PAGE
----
By Niki Natarajan
When Harvard professor Clayton Christensen wrote The
Innovator's Dilemma: When New Technologies Cause Great Firms to
Fail, Grosvenor Capital Management already had some 25 years'
experience in hedge fund investing.
Had the firm, founded by Richard Elden in 1971, shared its
performance track record with InvestHedge over the decades, it
would have been part of this month's feature on the
'Lessons of the old and wise', alongside its fellow
Chicago-based colleague, Aurora Investment Management. Yet
despite all the secrecy, with $22.3 billion under management,
Grosvenor is still currently the fifth-largest FoHF in the
world, and investors still seem to love it.
While Blackstone Alternative Asset Management, Goldman Sachs
Asset Management and Morgan Stanley grew their assets in 2012,
Grosvenor saw its assets slip down just slightly by 2.19%. It's
not a big number and its performance is not bad: for the year
ending 31 March 2013, Grosvenor was up 8.4% - compared to
InvestHedge's global equity composite index, which was up 6.56%
- according to Oklahoma Police Pension and Retirement System's
So what is the point of this editorial? Well, the point is
about the dilemmas facing FoHF investors as a whole.
A closer inspection of Oklahoma's strategy highlights
the dilemma facing all FoHFs as they try to adapt to their
customers' needs. In the US at least, FoHFs it seems can be
bought for a maximum of 85 basis points, while the expertise
and knowledge set at FoHFs has not changed, which is evident by
And this is not the worst part. As investors find the 'best'
route to direct investing, those opting for the expertise of
their FoHF can probably get their finely honed skills for
nothing other than the expenses of carrying out due
First published in 1997, Christensen's analysis suggests
that successful companies can put too much emphasis on
customers' current needs, and fail to adopt new technology or
business models that will meet customers' unstated or future
needs. He argues that such companies will eventually fall
Could FoHFs end up sabotaging their businesses if they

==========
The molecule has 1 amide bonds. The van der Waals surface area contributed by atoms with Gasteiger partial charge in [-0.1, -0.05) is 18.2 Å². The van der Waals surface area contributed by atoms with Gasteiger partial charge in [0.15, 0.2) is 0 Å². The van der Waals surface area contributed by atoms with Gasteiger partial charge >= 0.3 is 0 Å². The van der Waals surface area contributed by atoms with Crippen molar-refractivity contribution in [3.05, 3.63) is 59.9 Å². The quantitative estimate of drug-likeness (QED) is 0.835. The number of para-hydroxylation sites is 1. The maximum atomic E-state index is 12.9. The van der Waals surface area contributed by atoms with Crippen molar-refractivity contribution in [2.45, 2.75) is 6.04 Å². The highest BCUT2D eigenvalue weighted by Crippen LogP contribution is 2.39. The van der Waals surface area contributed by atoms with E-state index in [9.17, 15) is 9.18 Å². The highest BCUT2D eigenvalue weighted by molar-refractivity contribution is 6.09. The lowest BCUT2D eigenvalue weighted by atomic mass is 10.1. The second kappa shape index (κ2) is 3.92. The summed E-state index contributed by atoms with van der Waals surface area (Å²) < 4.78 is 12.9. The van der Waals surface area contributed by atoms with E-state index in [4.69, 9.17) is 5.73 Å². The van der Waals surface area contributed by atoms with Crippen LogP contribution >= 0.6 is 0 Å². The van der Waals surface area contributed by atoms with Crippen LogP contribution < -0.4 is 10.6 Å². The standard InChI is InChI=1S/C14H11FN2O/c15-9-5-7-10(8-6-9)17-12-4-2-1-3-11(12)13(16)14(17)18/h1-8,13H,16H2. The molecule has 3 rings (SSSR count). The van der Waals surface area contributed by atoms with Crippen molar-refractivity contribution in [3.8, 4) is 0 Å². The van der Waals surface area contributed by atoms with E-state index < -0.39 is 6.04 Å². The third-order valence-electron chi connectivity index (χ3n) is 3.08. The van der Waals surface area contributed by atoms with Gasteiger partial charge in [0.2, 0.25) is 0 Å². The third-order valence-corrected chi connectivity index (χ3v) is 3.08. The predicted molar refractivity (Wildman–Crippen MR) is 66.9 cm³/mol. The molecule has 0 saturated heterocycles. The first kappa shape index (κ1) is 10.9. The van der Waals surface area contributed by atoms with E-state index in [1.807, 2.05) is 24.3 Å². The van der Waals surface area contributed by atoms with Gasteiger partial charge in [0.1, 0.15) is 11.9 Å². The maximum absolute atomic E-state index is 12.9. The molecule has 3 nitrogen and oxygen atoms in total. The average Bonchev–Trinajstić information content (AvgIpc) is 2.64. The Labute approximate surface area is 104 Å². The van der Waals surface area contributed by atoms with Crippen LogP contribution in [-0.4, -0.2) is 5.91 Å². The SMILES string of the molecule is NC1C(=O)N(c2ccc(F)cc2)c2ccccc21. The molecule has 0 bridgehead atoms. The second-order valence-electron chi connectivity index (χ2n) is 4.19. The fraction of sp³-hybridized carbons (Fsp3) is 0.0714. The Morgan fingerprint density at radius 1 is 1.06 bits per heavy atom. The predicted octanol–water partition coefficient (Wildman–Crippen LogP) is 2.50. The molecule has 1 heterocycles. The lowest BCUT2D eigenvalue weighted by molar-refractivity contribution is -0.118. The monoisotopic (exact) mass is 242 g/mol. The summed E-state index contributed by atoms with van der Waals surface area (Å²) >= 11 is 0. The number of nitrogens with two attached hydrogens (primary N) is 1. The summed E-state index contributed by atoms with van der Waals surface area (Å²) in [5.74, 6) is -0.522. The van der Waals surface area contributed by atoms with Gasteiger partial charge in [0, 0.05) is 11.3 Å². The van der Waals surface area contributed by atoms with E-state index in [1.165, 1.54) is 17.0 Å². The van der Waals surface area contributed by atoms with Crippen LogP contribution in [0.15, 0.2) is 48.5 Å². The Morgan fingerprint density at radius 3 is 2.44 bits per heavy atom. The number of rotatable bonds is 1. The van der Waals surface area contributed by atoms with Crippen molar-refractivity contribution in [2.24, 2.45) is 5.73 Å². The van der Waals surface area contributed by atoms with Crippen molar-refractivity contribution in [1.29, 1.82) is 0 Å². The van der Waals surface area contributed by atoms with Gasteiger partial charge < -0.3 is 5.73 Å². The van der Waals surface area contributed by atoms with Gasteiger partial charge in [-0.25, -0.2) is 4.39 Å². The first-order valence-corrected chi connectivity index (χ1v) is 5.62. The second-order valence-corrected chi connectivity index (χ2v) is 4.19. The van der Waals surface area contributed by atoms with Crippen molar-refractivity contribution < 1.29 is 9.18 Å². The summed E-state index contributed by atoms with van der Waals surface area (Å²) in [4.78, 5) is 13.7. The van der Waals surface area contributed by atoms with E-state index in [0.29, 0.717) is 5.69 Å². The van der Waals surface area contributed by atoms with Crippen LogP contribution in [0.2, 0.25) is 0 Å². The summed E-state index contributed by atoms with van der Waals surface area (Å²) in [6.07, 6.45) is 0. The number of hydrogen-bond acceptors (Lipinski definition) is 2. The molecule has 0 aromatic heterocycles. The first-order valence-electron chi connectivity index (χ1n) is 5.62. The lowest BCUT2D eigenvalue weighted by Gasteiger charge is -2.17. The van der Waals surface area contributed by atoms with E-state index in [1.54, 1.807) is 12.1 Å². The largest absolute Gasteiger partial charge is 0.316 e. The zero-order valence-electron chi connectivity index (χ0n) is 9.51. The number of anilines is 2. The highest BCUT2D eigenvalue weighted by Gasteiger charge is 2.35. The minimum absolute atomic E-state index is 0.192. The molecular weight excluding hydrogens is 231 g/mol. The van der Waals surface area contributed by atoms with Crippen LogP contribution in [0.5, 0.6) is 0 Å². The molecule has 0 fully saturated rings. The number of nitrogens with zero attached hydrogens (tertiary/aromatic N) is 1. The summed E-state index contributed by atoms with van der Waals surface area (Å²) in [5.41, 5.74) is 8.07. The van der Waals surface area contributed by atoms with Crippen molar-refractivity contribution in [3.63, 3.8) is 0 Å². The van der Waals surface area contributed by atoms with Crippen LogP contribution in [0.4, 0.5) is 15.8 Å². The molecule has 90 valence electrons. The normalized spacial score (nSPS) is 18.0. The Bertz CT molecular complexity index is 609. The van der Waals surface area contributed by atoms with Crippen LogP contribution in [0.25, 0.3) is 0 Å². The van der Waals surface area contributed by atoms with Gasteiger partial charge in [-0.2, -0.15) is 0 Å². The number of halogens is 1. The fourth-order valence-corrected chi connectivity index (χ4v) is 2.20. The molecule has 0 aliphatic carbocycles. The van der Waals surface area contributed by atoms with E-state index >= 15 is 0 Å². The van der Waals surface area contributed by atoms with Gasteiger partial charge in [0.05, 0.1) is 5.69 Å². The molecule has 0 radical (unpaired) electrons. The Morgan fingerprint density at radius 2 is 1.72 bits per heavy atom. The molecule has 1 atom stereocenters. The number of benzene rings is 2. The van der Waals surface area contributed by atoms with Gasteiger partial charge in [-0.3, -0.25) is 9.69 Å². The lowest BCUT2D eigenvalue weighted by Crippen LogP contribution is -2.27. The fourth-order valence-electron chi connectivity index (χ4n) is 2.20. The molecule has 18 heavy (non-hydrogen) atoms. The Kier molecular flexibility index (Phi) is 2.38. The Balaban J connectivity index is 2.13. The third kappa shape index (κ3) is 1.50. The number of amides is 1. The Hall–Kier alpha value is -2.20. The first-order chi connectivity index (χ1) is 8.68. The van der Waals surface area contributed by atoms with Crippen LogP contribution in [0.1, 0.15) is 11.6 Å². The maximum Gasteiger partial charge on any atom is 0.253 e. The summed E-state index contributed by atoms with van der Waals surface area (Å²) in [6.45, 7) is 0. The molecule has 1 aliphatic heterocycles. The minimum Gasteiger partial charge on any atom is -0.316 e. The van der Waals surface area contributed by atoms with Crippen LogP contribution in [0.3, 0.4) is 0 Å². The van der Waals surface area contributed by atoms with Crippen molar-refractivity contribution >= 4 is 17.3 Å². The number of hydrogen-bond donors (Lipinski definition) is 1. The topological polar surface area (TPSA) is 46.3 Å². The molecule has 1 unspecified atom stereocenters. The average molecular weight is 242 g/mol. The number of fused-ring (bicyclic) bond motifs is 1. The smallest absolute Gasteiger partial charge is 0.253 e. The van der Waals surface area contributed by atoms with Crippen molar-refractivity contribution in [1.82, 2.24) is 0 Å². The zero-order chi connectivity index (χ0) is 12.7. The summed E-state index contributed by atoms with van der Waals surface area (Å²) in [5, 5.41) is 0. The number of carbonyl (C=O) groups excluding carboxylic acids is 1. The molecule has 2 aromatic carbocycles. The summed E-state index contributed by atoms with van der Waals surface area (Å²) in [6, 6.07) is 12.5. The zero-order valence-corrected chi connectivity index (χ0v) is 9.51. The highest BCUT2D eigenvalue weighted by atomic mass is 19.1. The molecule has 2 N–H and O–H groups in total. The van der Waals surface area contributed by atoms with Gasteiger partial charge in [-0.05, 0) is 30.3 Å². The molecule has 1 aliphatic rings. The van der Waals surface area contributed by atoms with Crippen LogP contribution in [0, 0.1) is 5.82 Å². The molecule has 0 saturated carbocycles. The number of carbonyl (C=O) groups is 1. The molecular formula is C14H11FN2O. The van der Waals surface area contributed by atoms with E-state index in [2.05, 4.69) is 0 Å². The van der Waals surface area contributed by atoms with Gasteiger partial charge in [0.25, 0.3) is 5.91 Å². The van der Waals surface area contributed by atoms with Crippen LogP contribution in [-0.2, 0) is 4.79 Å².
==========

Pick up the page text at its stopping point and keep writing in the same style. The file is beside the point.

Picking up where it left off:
continue to give their skills away? It is believed that
Grosvenor has similar low-to-no-fee advisory deals in place
with Texas Permanent School Fund and Sacramento County
Employees Retirement System, but they are not the only ones
taking this 'advisory' route.
In terms of reinventing itself, Grosvenor does have the
Grosvenor Emerging Managers Fund and various strategy-specific
portfolios. It is also thought to be pursuing more liquid RIC
Neighbouring Aurora has already taken the plunge, along with
Arden Asset Management, into the liquid 40 Act market,
acknowledging the need for what Christensen calls "disruptive
innovation". Will the retail market be the saviour for
multi-manager hedge fund investing?
Right now Grosvenor, along with most of the FoHF industry
that relies on the institutional investor, is also facing the
prisoner's dilemma. This was originally framed by Merrill Flood
and Melvin Dresher in 1950, but Albert Tucker formalised a game
format in 1992. Two prisoners are set to get one year in jail,
but privately each is offered a deal so that if one testifies
he would go free and the other gets three years; if both
testify against each other both get two years.
Applied to FoHFs - especially smaller ones - each could gain
important benefits from cooperating or suffer from the failure
to do so. But because it is difficult or expensive, although
not necessarily impossible, few coordinate their activities to
achieve cooperation as they view each other as competition.
It is the end investor's dilemma, however, that has yet to
manifest itself with this move to investing directly. Once the
hedge fund manager is selected there are only two variables a
pension fund can control: how much money is invested and for
What seems clear from all the pearls of wisdom of the FoHFs
with more than 20 years of manager-selection experience is that
the key to good long-term performance is compounding returns -
which, as Fundana's Dariush Aryeh says, means avoiding big
losses. Surely this skill is worth paying for?